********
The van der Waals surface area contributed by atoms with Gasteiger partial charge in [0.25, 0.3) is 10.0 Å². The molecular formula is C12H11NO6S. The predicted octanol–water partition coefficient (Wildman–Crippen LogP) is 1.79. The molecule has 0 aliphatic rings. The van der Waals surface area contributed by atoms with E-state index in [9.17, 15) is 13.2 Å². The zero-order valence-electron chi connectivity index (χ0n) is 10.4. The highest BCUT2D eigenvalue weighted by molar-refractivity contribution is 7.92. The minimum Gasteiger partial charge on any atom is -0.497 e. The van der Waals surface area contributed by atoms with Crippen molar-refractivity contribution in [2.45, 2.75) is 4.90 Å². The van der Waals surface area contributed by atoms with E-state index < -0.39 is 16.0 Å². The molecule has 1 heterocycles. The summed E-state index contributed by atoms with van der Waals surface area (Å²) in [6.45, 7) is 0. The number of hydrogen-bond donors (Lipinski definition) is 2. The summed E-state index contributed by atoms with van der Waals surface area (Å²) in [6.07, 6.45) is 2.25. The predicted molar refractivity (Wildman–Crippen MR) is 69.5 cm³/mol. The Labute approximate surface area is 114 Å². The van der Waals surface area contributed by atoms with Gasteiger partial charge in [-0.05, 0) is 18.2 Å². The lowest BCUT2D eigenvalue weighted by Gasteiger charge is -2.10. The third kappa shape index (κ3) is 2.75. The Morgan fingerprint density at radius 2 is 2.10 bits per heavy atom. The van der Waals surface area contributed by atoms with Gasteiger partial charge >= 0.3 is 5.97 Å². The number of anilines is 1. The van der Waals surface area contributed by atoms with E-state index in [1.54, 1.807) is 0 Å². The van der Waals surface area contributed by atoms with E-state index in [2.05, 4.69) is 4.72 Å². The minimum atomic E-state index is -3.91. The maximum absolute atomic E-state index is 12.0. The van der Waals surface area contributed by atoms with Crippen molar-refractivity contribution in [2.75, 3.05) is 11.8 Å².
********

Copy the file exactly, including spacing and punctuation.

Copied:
The van der Waals surface area contributed by atoms with Gasteiger partial charge in [0.25, 0.3) is 10.0 Å². The molecular formula is C12H11NO6S. The predicted octanol–water partition coefficient (Wildman–Crippen LogP) is 1.79. The molecule has 0 aliphatic rings. The van der Waals surface area contributed by atoms with E-state index in [9.17, 15) is 13.2 Å². The zero-order valence-electron chi connectivity index (χ0n) is 10.4. The highest BCUT2D eigenvalue weighted by molar-refractivity contribution is 7.92. The minimum Gasteiger partial charge on any atom is -0.497 e. The van der Waals surface area contributed by atoms with Crippen molar-refractivity contribution in [2.45, 2.75) is 4.90 Å². The van der Waals surface area contributed by atoms with E-state index < -0.39 is 16.0 Å². The molecule has 1 heterocycles. The summed E-state index contributed by atoms with van der Waals surface area (Å²) in [6.45, 7) is 0. The number of hydrogen-bond donors (Lipinski definition) is 2. The summed E-state index contributed by atoms with van der Waals surface area (Å²) in [6.07, 6.45) is 2.25. The predicted molar refractivity (Wildman–Crippen MR) is 69.5 cm³/mol. The Labute approximate surface area is 114 Å². The van der Waals surface area contributed by atoms with Gasteiger partial charge in [-0.05, 0) is 18.2 Å². The lowest BCUT2D eigenvalue weighted by Gasteiger charge is -2.10. The third kappa shape index (κ3) is 2.75. The Morgan fingerprint density at radius 2 is 2.10 bits per heavy atom. The van der Waals surface area contributed by atoms with Gasteiger partial charge >= 0.3 is 5.97 Å². The number of anilines is 1. The van der Waals surface area contributed by atoms with E-state index in [1.54, 1.807) is 0 Å². The van der Waals surface area contributed by atoms with E-state index in [2.05, 4.69) is 4.72 Å². The minimum atomic E-state index is -3.91. The maximum absolute atomic E-state index is 12.0. The van der Waals surface area contributed by atoms with Crippen molar-refractivity contribution in [2.75, 3.05) is 11.8 Å².